Customer service is the black hole of marketing. Mess it up and you can lose customers without knowing why.
For every customer who complains to a medium-sized business, 26 leave and never say a word, according to a study by Lee Resources, as quoted by Groove.
So how do you prevent this churn? First, you need an effective communications system -- one that facilitates a fast response. But you also have to use the channels preferred by your customers.
If you believe an article out today in Phys.org, many firms are using “emotionless” chatboxes to handle customer issues.
What are chatboxes? They are “artificial intelligence programs, often deployed in apps or messaging services,” Phys.org writes.
But there’s one more tool: Email. And don’t forget the phone.
The telephone remains the most preferred method for customer communications, although that has fallen from 50% in 2015 to 43% this year, according to a recent survey of 1,000 consumers by Northridge Group.
Email is second — 26% prefer it this year, compared with 27% in 2015 and 26% in 2016. Chat and social media have much lower percentages.
And consumers see email as easy to use. Email comes in at second on that question, with 48% citing it.
But email fell by four points from 2016, and 52% say it’s not easy.
Here’s where the chatbox comes in: It is seen as the easiest to use by 50%. And that has remained steady year-over-year.
Of course, half of the consumers find all service channels difficult to use.
Moving on, 32% rate email as effective for making critical feedback or suggestions.
Email is a distant second for most customer service issues: 20% prefer it for adding a service or product question, and 17% apiece for making changes to their account, or offering a comment or suggestion and resolving a problem.
“Consumers are more willing to turn to email than to phone to make a comment or suggestion or to complain/give critical feedback, though many consumers are making a shift from email to live chat when an inquiry requires a resolution,” Northridge writes.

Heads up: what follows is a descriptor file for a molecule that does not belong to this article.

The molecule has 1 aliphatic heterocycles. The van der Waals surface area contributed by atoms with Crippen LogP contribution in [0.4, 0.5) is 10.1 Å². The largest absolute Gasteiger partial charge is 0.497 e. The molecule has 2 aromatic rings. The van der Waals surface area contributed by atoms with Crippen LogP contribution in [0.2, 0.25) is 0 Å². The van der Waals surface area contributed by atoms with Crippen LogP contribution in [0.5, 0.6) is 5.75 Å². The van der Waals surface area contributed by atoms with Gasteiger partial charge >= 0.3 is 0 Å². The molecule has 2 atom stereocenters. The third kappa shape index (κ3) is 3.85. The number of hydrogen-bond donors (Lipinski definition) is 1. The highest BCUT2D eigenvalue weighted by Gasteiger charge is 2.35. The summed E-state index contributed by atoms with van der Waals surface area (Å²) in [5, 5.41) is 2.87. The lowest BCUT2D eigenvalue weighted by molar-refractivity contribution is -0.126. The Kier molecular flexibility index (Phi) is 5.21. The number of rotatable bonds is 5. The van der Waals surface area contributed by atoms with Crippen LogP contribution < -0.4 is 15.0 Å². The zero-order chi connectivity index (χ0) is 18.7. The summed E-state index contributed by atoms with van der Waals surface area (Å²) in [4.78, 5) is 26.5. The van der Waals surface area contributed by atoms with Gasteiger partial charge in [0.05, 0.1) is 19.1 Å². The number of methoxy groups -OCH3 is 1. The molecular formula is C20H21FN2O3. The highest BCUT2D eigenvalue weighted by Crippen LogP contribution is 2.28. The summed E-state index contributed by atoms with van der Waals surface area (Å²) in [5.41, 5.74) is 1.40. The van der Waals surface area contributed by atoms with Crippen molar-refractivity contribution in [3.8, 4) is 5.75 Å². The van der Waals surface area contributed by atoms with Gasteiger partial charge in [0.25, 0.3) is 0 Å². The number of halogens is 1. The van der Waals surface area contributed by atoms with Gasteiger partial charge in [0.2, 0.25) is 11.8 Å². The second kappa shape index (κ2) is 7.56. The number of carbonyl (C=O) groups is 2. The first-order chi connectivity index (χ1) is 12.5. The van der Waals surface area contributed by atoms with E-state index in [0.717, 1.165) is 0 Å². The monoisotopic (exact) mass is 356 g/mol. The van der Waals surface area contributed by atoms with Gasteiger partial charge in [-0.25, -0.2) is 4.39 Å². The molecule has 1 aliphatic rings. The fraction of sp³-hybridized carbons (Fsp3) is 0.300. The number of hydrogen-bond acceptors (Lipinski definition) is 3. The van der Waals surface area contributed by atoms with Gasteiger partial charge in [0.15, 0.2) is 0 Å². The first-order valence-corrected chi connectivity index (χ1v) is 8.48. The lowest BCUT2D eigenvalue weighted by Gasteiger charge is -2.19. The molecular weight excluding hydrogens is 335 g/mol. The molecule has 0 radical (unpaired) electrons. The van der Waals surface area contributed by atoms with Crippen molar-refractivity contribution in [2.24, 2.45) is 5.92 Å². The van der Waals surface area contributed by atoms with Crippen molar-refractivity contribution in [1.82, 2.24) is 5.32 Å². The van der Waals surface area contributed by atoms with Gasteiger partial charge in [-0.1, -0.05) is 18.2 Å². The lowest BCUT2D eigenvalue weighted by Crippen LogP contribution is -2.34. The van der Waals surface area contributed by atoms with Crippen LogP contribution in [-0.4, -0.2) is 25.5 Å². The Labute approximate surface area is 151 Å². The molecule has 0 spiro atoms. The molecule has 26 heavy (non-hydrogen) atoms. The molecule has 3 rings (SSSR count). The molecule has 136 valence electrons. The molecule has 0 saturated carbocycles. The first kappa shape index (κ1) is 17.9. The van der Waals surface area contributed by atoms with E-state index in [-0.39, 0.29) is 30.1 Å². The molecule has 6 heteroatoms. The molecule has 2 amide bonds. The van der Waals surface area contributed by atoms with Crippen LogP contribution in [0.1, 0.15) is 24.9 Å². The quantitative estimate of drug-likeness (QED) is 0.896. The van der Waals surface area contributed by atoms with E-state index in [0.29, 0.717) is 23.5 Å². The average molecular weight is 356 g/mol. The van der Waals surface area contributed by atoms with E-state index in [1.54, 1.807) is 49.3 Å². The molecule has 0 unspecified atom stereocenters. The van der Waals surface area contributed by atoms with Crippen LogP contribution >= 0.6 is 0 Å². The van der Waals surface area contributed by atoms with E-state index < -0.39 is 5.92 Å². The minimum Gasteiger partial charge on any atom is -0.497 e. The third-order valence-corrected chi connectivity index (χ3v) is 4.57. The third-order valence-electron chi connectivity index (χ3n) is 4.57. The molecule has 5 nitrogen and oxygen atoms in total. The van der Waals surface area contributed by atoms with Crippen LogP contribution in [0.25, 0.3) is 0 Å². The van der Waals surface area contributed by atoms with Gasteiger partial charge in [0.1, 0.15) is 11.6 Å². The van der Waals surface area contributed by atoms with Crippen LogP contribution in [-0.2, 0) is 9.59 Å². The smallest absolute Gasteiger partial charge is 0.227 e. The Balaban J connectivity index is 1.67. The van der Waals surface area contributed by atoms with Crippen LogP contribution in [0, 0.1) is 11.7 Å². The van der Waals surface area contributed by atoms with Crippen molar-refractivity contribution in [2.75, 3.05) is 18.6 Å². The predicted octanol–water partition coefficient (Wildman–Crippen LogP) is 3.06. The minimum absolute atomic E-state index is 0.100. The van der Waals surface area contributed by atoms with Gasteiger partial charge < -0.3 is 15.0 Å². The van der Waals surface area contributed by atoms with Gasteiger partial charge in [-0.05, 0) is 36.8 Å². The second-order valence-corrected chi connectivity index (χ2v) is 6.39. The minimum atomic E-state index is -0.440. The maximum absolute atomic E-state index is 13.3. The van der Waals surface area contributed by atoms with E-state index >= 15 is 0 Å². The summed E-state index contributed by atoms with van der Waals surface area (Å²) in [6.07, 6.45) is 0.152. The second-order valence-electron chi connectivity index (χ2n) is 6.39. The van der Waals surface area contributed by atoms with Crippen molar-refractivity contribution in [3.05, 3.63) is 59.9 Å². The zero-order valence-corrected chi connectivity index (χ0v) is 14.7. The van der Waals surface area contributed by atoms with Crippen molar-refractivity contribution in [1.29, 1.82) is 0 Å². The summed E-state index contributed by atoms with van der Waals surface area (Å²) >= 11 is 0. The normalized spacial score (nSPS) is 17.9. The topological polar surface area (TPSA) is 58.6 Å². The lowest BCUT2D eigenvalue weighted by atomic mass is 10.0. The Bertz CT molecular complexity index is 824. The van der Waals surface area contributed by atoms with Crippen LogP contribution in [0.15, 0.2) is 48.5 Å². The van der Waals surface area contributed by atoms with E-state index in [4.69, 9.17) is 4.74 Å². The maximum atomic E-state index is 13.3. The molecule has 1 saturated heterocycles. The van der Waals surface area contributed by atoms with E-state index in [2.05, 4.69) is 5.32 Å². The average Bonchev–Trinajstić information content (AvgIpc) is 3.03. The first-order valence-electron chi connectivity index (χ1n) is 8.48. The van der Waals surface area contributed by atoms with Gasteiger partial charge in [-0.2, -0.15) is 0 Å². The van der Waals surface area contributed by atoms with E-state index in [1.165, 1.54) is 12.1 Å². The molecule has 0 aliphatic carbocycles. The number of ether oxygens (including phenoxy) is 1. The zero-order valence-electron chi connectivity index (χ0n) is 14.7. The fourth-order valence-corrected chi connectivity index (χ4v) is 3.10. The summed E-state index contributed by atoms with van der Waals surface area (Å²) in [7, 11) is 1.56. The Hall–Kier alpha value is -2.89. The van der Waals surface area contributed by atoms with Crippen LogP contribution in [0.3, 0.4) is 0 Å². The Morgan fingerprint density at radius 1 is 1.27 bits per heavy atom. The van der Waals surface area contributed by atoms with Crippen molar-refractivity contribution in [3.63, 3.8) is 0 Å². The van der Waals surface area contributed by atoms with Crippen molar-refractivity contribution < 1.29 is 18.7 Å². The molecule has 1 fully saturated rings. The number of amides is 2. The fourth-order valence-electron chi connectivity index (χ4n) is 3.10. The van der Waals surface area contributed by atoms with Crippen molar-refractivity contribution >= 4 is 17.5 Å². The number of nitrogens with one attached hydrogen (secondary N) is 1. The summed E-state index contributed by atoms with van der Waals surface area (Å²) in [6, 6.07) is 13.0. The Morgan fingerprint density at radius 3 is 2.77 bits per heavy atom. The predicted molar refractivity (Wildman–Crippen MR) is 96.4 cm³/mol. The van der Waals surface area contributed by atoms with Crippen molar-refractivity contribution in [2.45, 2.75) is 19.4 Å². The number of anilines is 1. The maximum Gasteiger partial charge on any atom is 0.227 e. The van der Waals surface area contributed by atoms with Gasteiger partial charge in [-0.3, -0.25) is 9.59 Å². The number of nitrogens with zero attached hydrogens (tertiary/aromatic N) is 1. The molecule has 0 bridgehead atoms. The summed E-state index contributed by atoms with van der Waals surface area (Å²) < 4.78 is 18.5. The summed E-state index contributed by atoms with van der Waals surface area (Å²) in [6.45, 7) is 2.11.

Of the consumers surveyed, 68% say they get both response and resolution via email. But email is beaten in this area by phone (87%) and chat (70%). And 26% say they get response but no resolution with email.
Does that mean consumers are getting what they want the first time out? No. The study shows that 43% say they have to interact via email twice before getting an issue resolved. And 33% say it takes one try.
The phone scores higher in this way — 63% say it takes only one try to get satisfaction. And 55% say the same about chat. What’s more, 49% feel that way about web self-service, and 44% about app self-service. Social media was selected by 41%.
So what’s the problem, email marketers? Why do consumers have to try more than once to get satisfaction?
Here’s another question: Why is phone preference sinking? Northridge has an answer. “The year-over-year decline in the ease of use of phone as a channel could indicate that it has become too complicated,” it writes.
The problem? “Interactive Voice Recording (IVR) systems, poor speech recognition, and automated messages have made the channel that customers rely on most for mission-critical tasks more difficult to use when compared to digital channels.”
Meanwhile, 36% of customers will switch channels if their issue is not resolved within an hour, according to the study. Millennials are even more likely to switch channels — 44% will do so within the hour, and 21% in just a few minutes.
It’s not all digital — 40% say letters produce both response and resolution.
But don’t get too worried about these channel-specific findings. Here’s the most important stat of all: that 80% will switch to a different company when they receive poor customer service, with only a 50-50 chance that they will return.